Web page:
Some experts say that the law has actually propelled more women to wear the veil rather than discouraged it. De Feo said that many of the women she talks to who wear the niqab in France today were inspired to wear the veil by the law; often they are young converts to Islam. Many of the women who wore the niqab before the ban spend most of their time at home now, De Feo said.
"There are indeed more women who wear it in 2016 than in 2011," Nekkaz said. "The Sarkozy law is a failure."
The burkini did not originate in Afghanistan. In fact, given that it is a two-piece garment that doesn't cover the face, it doesn't have a whole lot to do with the burqa in general.
The burkini's origin can be traced to Australia, where it was created by a woman named Aheda Zanetti in the early 2000s. Zanetti, who had moved to Sydney from Lebanon at the age of 2, had been inspired to make Muslim-friendly sportswear after seeing her niece play netball in a more traditional hijab. She eventually created what we now refer to as the burkini (she actually owns the copyright to both Burkini and Burqini, though they are used as generic terms).
"I wanted to make sure we blended in with the Australian lifestyle," Zanneti recently told WorldViews.
The burkini really got its break in 2007, in the aftermath of anti-Muslim riots on Sydney's beaches. Surf Life Saving Australia, a nonprofit group, began looking for Muslim lifeguards to work on the beaches, and so they contacted Zanetti about her outfit and she made one for them in yellow and red.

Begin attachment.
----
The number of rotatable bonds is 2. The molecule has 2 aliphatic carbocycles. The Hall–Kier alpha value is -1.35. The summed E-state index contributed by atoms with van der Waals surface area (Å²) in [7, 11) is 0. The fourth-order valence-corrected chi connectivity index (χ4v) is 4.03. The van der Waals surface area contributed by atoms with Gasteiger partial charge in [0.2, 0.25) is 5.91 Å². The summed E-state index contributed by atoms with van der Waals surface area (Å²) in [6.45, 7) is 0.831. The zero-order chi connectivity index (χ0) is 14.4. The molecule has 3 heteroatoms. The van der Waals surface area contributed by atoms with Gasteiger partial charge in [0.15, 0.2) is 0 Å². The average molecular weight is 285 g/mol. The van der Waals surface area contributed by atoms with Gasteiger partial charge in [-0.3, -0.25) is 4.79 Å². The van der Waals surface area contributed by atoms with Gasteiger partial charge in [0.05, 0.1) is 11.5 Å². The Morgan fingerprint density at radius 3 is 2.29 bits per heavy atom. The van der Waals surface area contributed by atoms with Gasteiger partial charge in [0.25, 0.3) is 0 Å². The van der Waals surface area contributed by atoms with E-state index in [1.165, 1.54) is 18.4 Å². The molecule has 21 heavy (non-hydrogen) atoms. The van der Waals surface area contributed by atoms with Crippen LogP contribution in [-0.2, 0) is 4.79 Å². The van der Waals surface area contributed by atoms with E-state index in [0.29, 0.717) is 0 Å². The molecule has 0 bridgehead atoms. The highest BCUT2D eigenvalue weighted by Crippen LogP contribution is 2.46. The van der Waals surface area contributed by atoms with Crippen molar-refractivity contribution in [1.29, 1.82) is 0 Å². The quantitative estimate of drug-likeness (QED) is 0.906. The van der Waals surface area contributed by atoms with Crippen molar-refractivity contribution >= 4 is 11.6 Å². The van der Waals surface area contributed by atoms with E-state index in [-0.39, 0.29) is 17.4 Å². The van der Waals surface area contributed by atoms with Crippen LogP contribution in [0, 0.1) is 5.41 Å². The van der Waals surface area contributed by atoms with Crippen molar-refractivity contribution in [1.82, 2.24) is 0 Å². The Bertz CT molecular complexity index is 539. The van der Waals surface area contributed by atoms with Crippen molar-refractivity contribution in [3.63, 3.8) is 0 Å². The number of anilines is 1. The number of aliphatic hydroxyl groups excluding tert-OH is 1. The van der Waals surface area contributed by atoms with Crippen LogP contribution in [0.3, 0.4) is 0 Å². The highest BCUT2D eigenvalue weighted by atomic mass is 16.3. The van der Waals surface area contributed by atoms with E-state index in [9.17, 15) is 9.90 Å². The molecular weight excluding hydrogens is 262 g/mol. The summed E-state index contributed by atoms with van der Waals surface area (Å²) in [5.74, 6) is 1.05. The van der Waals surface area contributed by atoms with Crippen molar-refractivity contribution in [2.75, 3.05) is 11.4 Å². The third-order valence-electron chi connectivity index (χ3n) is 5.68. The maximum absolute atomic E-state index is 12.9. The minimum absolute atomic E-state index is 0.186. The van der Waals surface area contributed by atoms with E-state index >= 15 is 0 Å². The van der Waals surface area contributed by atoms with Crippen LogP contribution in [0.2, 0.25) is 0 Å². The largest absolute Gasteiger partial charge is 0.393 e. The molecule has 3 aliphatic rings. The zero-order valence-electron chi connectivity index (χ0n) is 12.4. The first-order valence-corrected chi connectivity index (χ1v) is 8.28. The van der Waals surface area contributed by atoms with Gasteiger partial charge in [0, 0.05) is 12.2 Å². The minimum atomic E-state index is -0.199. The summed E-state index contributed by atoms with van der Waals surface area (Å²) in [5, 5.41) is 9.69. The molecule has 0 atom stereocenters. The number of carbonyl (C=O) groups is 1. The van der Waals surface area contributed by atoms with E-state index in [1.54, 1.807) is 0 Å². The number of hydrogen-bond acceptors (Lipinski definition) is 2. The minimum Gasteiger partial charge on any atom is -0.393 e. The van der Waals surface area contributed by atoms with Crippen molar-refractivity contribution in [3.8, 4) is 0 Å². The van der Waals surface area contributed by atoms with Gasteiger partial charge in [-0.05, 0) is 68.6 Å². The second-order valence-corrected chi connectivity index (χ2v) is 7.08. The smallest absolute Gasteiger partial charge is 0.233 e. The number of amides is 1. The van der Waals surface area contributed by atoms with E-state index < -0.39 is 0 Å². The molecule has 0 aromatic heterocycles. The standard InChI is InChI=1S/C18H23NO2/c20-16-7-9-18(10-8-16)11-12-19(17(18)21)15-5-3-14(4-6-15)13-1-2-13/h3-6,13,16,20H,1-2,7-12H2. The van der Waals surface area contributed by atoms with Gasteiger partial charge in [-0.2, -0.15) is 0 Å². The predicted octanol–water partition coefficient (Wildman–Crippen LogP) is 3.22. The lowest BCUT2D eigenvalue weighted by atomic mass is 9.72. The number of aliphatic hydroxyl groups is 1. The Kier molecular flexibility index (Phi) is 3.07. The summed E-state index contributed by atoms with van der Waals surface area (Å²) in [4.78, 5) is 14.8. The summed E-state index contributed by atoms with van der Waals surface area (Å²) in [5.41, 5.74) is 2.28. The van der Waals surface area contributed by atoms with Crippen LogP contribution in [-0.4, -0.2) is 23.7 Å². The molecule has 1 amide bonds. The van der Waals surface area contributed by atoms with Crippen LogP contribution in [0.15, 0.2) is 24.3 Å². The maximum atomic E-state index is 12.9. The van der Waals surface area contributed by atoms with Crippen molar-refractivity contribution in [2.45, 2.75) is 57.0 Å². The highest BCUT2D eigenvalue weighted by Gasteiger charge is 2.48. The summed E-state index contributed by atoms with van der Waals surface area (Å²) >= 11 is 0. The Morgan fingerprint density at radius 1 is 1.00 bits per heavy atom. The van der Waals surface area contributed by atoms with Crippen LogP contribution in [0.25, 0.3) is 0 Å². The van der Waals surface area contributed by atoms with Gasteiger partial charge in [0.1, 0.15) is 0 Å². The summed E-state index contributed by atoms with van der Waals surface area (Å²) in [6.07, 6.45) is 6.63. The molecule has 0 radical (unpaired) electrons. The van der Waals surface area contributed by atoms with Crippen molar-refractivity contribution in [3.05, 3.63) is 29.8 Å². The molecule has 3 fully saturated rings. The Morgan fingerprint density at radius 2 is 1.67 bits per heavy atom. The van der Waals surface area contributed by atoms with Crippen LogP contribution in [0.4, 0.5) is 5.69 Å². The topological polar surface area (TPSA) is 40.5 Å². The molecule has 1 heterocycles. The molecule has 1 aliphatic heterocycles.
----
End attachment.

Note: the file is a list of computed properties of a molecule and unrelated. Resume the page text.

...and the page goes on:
The subsequent media attention helped launch both the concept of a burkini and Zanetti's own business worldwide. Zanetti said the only thing she worries about is the name, which is frequently misunderstood. "It's just a name that I invented. It doesn't mean anything," she said of the burkini. "It's really an Islamic two-piece bikini, but that sounds stupid."
The burkini isn't just for Muslims. "We've sold to Jews, Hindus, Christians, Mormons, women with various body issues. We've had men asking for them, too," Zanetti explained. In a separate interview with Women's Wear Daily, Zanetti estimated that around 40 percent of her client base was non-Muslim.
Some non-Muslim celebrities have been photographed wearing similar outfits to the beach: In 2011, British chef and television personality Nigella Lawson was spotted wearing one during a holiday to Australia. The outfit was created by a British brand called Modesty Active and Lawson later said that she wore it to protect her skin. Other companies, such as Aqua Modesta, also create similar garments for Orthodox Jewish women.
A number of French citizens have noted that the photographs shot in Nice this week might serve as a recruitment tool for the Islamic State. "Jihadist sympathizers themselves seem surprised that the municipal police of Nice make their propaganda for them," David Thomson, author of "The French Jihadist," said in one interview published Thursday. "For them, this is a godsend."
Last week, Italy's Interior Minister said the country would not be implementing a burkini ban on public beaches, warning that such responses could "become provocations that could potentially attract attacks."
Extremist groups have already used France's ban of full-face veils as justification for attacks. The very first issue of al-Qaeda in the Arabian Peninsula's Inspire magazine included an article titled "The West Should Ban the Niqab Covering Its Real Face." De Feo says that at least one of the French women she knows who started wearing the veil after the 2011 ban eventually headed to Syria to join a jihadist group.